5 Epic First Day of Homeschool Ideas

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Getting ready to start homeschooling this fall? Why not start your year off with a BANG!?

Kids LOVE pomp and circumstance {who doesn't}, and in this blog post, I share 5 fun, memorable ways to kick off your school year - in celebratory fashion!

1. Pancake Buffet

We LOVE a good pancake bar, and with this idea you can fold in all kinds of learning.

Begin by reading Pancakes, Pancakes! by Eric Carle. Ask your child to retell the story, and map out the ingredients needed to make pancakes. They can even “write” their recipe in their Idea Book. {check out this post for more information on how to use an Idea Book}

Next, invite them to brainstorm a list of fun, inventive toppings. Let them make a list in their Idea Books, or brainstorm one together. 

Make the pancakes, add all the toppings to bowls and enjoy your fully-loaded pancakes! (a little 9am  ice cream never hurt anyone right?)

2. Park Tour and Picnic

When the rest of the world is in school, parks are wide...

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Homeschool Planning Basics: Playful Learning in the Early Years

If you’re taking the leap into homeschooling your little one this fall, you might be feeling a little overwhelmed with all the moving parts. 

Supplies. Schedules. Curriculum. Socialization. Homeschool laws. 

In particular, you’re probably wondering about how to plan your days and months for learning - how much, how little - and what a typical day will look like.

Breathe, mama. You got this.

Today’s post is about giving you a checklist and roadmap to make planning a breeze, to lighten your load, and to reassure you that homeschooling in the Early Years can be light, playful and fun {for ALL of you!}, vs. stressful, overwhelming and burdensome.

Once you’ve chosen your curriculum, you’re ready to start planning your days.

In considering curriculum, look for a balanced approach - one that blends structure and important academics WITH playful learning and creative exploration. Artful Teaching. Joyful Learning.® Is a true hybrid curriculum...

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5 Creative Projects with Driftwood

Driftwood has to be one of my favourite art materials. It’s free, beautifully organic, and involves getting out into nature to collect it.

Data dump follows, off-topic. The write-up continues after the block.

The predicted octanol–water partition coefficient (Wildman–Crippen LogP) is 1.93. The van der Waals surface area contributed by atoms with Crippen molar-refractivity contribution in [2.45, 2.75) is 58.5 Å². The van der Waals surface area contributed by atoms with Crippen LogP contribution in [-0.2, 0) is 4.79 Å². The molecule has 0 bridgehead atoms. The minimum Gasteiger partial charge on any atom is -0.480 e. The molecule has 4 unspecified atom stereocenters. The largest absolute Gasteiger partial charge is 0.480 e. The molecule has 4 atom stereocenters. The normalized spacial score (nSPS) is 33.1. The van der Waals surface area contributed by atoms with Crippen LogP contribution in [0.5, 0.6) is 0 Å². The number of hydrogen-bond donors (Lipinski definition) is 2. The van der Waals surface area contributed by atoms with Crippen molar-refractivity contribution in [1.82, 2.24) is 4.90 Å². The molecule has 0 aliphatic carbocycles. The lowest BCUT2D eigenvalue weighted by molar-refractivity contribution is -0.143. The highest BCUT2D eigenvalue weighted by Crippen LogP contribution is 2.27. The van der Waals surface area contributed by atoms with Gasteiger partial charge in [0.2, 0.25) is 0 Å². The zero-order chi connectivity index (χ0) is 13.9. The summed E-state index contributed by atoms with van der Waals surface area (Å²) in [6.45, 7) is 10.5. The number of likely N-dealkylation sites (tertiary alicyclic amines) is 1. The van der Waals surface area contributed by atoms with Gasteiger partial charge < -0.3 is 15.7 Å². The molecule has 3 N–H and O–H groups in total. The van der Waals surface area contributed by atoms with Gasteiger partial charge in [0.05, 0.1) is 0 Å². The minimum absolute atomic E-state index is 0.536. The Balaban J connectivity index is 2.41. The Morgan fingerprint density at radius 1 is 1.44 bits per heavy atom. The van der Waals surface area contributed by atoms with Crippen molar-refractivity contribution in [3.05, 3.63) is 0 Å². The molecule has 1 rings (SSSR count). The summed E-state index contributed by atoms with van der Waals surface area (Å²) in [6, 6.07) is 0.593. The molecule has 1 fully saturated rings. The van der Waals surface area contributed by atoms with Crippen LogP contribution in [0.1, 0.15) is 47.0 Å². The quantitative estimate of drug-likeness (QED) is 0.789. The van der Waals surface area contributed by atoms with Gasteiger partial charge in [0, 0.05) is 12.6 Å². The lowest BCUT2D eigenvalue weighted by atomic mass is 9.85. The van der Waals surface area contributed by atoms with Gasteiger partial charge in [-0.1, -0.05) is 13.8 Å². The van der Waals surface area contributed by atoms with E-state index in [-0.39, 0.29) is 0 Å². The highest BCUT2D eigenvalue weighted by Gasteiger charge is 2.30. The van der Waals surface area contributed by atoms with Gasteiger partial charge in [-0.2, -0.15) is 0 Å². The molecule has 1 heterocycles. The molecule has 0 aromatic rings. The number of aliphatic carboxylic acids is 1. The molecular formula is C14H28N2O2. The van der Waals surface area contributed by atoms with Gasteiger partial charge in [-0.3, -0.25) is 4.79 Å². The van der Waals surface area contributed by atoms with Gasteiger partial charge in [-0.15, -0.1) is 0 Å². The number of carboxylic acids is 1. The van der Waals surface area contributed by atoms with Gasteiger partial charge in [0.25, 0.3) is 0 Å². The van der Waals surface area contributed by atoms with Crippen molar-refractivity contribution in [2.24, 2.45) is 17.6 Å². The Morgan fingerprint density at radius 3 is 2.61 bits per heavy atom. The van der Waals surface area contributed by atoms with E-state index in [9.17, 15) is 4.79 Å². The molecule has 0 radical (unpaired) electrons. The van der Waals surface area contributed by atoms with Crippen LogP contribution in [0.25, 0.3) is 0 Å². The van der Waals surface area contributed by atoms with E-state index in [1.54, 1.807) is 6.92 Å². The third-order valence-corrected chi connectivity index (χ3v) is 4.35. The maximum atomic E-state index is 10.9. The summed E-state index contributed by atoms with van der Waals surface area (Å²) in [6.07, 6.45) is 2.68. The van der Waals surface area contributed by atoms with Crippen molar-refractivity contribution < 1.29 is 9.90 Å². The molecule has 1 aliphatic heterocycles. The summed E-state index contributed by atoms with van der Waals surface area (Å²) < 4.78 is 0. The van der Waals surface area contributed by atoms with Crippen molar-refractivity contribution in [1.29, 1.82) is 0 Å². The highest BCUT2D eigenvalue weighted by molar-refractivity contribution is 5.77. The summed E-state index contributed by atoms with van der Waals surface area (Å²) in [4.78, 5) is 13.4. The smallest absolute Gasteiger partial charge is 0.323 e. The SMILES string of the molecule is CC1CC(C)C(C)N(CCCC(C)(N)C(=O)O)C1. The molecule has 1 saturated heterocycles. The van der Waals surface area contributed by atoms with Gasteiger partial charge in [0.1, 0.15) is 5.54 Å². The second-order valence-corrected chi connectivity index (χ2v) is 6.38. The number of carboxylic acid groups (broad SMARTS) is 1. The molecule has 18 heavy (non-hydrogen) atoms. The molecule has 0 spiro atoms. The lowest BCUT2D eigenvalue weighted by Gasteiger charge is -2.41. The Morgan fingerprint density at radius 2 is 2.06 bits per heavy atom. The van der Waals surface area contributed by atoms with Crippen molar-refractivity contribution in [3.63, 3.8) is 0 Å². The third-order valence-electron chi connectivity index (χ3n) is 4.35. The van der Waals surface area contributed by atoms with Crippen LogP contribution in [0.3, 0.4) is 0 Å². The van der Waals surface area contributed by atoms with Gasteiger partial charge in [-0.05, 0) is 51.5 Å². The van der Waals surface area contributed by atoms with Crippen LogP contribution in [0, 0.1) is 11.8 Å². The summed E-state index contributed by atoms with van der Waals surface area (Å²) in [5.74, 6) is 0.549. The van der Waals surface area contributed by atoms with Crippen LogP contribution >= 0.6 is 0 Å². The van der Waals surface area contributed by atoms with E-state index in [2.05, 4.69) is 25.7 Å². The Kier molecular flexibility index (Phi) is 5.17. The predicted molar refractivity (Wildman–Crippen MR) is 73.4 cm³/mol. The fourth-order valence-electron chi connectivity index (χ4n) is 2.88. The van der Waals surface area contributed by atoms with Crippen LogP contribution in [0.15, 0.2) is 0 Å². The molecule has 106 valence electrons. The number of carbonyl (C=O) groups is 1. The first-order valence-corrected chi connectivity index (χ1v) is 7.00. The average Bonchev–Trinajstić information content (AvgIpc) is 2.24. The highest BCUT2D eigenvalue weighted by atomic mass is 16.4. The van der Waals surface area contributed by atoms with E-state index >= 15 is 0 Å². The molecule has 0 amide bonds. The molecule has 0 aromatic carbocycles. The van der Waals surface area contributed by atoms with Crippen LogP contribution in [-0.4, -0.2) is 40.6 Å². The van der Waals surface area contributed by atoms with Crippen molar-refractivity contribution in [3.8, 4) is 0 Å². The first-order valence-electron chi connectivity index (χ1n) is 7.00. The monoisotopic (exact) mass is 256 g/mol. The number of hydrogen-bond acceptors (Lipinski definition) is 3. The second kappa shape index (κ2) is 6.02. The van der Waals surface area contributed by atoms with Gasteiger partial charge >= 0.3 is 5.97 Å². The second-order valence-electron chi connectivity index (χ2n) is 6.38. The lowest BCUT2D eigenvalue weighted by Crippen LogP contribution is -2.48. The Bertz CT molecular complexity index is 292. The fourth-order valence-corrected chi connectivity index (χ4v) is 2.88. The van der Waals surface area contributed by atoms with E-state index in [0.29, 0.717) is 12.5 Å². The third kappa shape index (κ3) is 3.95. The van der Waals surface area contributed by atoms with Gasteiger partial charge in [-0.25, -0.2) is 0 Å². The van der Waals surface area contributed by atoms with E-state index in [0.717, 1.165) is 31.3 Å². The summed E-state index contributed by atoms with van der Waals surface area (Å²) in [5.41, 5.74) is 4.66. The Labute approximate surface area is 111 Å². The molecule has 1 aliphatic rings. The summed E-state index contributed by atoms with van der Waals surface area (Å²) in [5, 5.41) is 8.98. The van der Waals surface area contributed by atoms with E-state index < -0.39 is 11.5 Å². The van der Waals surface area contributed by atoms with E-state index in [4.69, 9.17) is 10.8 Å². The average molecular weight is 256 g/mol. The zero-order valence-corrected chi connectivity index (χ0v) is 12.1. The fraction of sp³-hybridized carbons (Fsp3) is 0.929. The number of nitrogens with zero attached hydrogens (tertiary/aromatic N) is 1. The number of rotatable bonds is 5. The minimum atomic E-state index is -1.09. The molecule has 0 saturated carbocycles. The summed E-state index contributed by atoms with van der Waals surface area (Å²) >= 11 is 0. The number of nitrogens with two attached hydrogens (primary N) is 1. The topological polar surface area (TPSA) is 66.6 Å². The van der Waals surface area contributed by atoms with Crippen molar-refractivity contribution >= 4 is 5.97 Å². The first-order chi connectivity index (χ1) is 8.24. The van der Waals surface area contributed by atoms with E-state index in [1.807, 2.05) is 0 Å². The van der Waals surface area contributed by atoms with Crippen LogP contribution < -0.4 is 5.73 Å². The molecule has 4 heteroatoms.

Every spring, I take the girls on a driftwood hunt on the banks of Winnipeg’s Red River. On these nature walks, we usually end up discovering much more than driftwood, which always leads to other investigations and learning.

In my work with children and families in classrooms and child care centres, I have used driftwood on several occasions. Here are a few examples.

Planted Texture Trees

The child care centre I was working with was looking to have more colour in their space, but were limited with what they could hang or affix to the walls. Thinking outside the box, we decided to bring colour and visual interest in a unique way.

We also use our texture tree as a puppet-tree - storage for our puppets! I use puppets for storytelling, to engage children in my InspirEd at Home classes, and, when the girls were younger, as a prop for...

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Favorite #ATJL Curriculum Projects

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Curious about what’s under the hood inside this best selling curriculum?

Today I’m sharing some of my community’s FAVORITE projects - unique projects you won’t find on Pinterest -  projects that are the perfect mix of art, play and academics

1. Family Talking Stick

A beautiful way to work as a family on peaceful and collaborative problem-solving, turn-taking, dialogue and story-telling which provides fodder for writing!

2. Plasticine paintings

An artful way to weave in storytelling, reading and writing! Using a story-sequencing graphic organizer, children retell a story, and then take their "favorite part" to recreate it into a plasticine painting.

3. Epic Portraits

 These show-stopper, LARGER THAN LIFE, one-of-a-kind pieces are keepsake self-portraits you’ll want to hang in your living room! They are SO dramatic and fun, and I show you exactly how - step-by-step inside one of the BONUSES for this program!

These are...

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Discover your Child's Learning Style {and how to teach them accordingly!}

 

Ever been in a traffic jam? Congestion, irritation, frustration.

If we had only listened to Google Maps, the highway would have been a much better route. Smooth, easy-going and enjoyable.

Teaching our children can have many "roadblocks" and traffic jams, especially if we're not in tune with our child's learning style. We may feel like they're not grasping certain concepts, unable to pay attention or just generally checked out and not enjoying learning.

It's not WHAT, it's HOW.

If your child has struggled with learning in the past, it may have had more to do with the way the material was presented - the HOW - rather than the material itself.

In other words, it's not so much the skills and content of utmost importance, but the route we take to get there.

Unlocking our child's learning style helps us to determine that route. 

Everyone has a preferred learning style that highlights how we best process, store and recall information.